Sampoorna Grameen Rozgar Yojana (SGRY): SGRY, launched in 2001, aims at providing additional wage employment in all rural areas and thereby food security and improve nutritional levels. The SGRY is open to all rural poor who are in need of wage employment and desire to do manual and unskilled work around the village/habitat. The programme is implemented through the Panchayati Raj Institutions (PRIs).
Swaranjayanti Gram Swarozgar Yojana (SGSY): SGSY, launched in April 1999, aims at bringing the assisted poor families (Swarozgaris) above the poverty line by organizing them into Self Help Groups (SHGs) through a mix of Bank credit and Government subsidy.
Jawahar Rozgar Yojana (JRY): JRY was launched as Centrally Sponsored Scheme on 1st April 1989 by merging National Rural Employment Programme (NREP) and Rural Landless Employment Guarantee Programme (RLEGP). Its main objective was the generation of additional gainful employment for the unemployed and under-employed people in rural areas through the creation of rural economic infrastructure, community, and social assets with the aim of improving the quality of life of the rural poor.
Integrated Rural Development Programme: The Integrated Rural Development Programme (IRDP) was started in 1980-81 in all blocks of the country and continued as a major self-employment scheme till April 1, 1999. Then, it was restructured as the Swarnjayanti Gram Swarozgar Yojana (SGSY) which aimed at self-employment of the rural poor. The objective will be achieved through the acquisition of productive assets or appropriate skills that would generate an additional income on a sustained basis to enable them to cross the poverty line.
Pradhan Mantri Gram Sadak Yojana: The primary objective of the PMGSY is to provide Connectivity, by way of an All-weather Road (with necessary culverts and cross-drainage structures, which is operable throughout the year), to the eligible unconnected habitations in the rural areas, in such a way that all Unconnected Habitations with a population of 1000 persons and above are covered in three years (2000-2003) and all Unconnected Habitations with a population of 500 persons and above by the end of the Tenth Plan Period (2007).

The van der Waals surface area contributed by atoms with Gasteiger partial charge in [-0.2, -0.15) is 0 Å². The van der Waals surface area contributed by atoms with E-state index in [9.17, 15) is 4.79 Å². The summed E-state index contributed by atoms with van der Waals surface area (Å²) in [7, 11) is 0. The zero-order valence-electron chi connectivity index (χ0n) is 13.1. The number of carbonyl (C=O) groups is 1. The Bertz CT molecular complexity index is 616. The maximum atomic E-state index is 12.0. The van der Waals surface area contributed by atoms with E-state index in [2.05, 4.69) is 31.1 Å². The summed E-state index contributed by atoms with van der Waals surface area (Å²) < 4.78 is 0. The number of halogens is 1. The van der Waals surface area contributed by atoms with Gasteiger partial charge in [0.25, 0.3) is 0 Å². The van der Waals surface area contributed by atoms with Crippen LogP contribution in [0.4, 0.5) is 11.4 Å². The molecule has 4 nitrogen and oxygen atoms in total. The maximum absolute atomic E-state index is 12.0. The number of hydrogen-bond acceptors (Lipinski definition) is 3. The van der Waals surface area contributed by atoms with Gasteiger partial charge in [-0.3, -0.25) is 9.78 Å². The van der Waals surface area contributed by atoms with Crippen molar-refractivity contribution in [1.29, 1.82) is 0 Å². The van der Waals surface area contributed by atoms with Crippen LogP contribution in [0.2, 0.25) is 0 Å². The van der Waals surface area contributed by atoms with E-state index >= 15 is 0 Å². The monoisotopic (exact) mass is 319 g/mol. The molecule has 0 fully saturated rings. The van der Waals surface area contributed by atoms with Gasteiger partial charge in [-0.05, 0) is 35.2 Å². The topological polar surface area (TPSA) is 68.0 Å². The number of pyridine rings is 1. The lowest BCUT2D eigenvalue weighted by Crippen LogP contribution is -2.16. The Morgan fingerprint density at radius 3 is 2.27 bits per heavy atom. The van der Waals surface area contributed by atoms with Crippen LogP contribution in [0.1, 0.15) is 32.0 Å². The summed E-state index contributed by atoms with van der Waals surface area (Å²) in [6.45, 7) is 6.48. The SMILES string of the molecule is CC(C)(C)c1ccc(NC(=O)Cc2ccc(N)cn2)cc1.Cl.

In respect of the Hill States (North-East, Sikkim, Himachal Pradesh, Jammu & Kashmir, Uttaranchal) and the Desert Areas (as identified in the Desert Development Programme) as well as the Tribal (Schedule V) areas, the objective would be to connect Habitations with a population of 250 persons and above.
Rajiv Gandhi Grameen Vidutikaran Yojana: Under RGGVY, electricity distribution infrastructure is envisaged to establish Rural Electricity Distribution Backbone (REDB) with at least a 33/11KV sub-station in a block, Village Electrification Infrastructure (VEI) with at least a Distribution Transformer in a village or hamlet, and standalone grids with generation where grid supply is not feasible.
Subsidy towards capital expenditure to the tune of 90% is being provided, through Rural Electrification Corporation Limited (REC), which is a nodal agency for implementation of the scheme. Electrification of un-electrified Below Poverty Line (BPL) households is being financed with 100% capital subsidy @ Rs.2200/- per connection in all rural habitations.
Rashtriya Swasthya Bima Yojana: RSBY has been launched by the Ministry of Labour and Employment, Government of India to provide health insurance coverage for Below Poverty Line (BPL) families. The objective of RSBY is to provide protection to BPL households from financial liabilities arising out of health shocks that involve hospitalization.
Beneficiaries under RSBY are entitled to hospitalization coverage up to Rs. 30,000/- for most of the diseases that require hospitalization. The government has even fixed the package rates for the hospitals for a large number of interventions. Pre-existing conditions are covered from day one and there is no age limit.
Coverage extends to five members of the family which includes the head of household, spouse and up to three dependents. Beneficiaries need to pay only Rs. 30/- as registration fee while Central and State Government pays the premium to the insurer selected by the State Government on the basis of competitive bidding.
The expenditure done on the welfare of the weaker sections of the country plays a very prominent role in increasing the welfare of these sections.